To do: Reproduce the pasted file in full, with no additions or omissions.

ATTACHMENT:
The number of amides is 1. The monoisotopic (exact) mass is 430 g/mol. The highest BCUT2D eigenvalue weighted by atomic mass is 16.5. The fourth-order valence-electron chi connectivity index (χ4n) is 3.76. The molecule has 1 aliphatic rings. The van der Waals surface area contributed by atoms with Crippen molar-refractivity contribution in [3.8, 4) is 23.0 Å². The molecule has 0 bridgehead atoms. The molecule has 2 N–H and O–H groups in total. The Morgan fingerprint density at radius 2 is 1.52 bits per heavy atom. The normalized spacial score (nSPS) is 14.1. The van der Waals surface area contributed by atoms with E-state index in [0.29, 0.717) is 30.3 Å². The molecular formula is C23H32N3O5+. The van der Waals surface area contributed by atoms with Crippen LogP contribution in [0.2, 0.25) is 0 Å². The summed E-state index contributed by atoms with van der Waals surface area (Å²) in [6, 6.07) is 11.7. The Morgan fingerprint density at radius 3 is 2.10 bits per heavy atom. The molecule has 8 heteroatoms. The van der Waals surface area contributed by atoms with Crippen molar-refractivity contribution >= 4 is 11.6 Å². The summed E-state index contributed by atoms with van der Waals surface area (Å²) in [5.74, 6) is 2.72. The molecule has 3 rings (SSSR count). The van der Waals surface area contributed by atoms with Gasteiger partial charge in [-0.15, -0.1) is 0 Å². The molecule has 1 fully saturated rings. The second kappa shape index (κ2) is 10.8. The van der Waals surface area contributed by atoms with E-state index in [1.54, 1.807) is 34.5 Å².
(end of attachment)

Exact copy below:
The number of amides is 1. The monoisotopic (exact) mass is 430 g/mol. The highest BCUT2D eigenvalue weighted by atomic mass is 16.5. The fourth-order valence-electron chi connectivity index (χ4n) is 3.76. The molecule has 1 aliphatic rings. The van der Waals surface area contributed by atoms with Crippen molar-refractivity contribution in [3.8, 4) is 23.0 Å². The molecule has 0 bridgehead atoms. The molecule has 2 N–H and O–H groups in total. The Morgan fingerprint density at radius 2 is 1.52 bits per heavy atom. The normalized spacial score (nSPS) is 14.1. The van der Waals surface area contributed by atoms with E-state index in [0.29, 0.717) is 30.3 Å². The molecular formula is C23H32N3O5+. The van der Waals surface area contributed by atoms with Crippen LogP contribution in [0.2, 0.25) is 0 Å². The summed E-state index contributed by atoms with van der Waals surface area (Å²) in [6, 6.07) is 11.7. The Morgan fingerprint density at radius 3 is 2.10 bits per heavy atom. The molecule has 8 heteroatoms. The van der Waals surface area contributed by atoms with Crippen molar-refractivity contribution >= 4 is 11.6 Å². The summed E-state index contributed by atoms with van der Waals surface area (Å²) in [5.74, 6) is 2.72. The molecule has 3 rings (SSSR count). The van der Waals surface area contributed by atoms with Gasteiger partial charge in [-0.15, -0.1) is 0 Å². The molecule has 1 fully saturated rings. The second kappa shape index (κ2) is 10.8. The van der Waals surface area contributed by atoms with E-state index in [1.54, 1.807) is 34.5 Å².